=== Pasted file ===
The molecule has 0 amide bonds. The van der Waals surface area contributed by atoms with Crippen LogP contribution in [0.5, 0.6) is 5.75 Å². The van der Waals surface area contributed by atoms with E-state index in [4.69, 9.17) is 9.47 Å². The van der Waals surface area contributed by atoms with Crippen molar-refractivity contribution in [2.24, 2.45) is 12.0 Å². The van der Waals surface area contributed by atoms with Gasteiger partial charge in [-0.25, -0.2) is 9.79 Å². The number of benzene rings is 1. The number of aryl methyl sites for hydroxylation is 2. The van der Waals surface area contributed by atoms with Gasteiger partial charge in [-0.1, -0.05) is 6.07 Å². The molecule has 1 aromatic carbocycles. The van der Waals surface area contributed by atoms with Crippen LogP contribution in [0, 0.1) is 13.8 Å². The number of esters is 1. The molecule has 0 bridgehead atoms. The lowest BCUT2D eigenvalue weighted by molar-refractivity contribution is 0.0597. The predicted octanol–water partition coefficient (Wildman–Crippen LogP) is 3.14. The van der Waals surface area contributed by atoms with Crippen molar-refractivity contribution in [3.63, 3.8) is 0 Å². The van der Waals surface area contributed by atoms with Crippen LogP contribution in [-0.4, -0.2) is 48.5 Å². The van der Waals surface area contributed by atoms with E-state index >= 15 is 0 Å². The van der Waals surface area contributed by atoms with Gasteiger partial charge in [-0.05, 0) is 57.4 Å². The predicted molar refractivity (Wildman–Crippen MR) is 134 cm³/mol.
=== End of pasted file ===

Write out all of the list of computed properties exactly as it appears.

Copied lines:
The molecule has 0 amide bonds. The van der Waals surface area contributed by atoms with Crippen LogP contribution in [0.5, 0.6) is 5.75 Å². The van der Waals surface area contributed by atoms with E-state index in [4.69, 9.17) is 9.47 Å². The van der Waals surface area contributed by atoms with Crippen molar-refractivity contribution in [2.24, 2.45) is 12.0 Å². The van der Waals surface area contributed by atoms with Gasteiger partial charge in [-0.25, -0.2) is 9.79 Å². The number of benzene rings is 1. The number of aryl methyl sites for hydroxylation is 2. The van der Waals surface area contributed by atoms with Gasteiger partial charge in [-0.1, -0.05) is 6.07 Å². The molecule has 1 aromatic carbocycles. The van der Waals surface area contributed by atoms with Crippen LogP contribution in [0, 0.1) is 13.8 Å². The number of esters is 1. The molecule has 0 bridgehead atoms. The lowest BCUT2D eigenvalue weighted by molar-refractivity contribution is 0.0597. The predicted octanol–water partition coefficient (Wildman–Crippen LogP) is 3.14. The van der Waals surface area contributed by atoms with Crippen molar-refractivity contribution in [3.63, 3.8) is 0 Å². The van der Waals surface area contributed by atoms with Crippen LogP contribution in [-0.4, -0.2) is 48.5 Å². The van der Waals surface area contributed by atoms with E-state index >= 15 is 0 Å². The van der Waals surface area contributed by atoms with Gasteiger partial charge in [-0.05, 0) is 57.4 Å². The predicted molar refractivity (Wildman–Crippen MR) is 134 cm³/mol.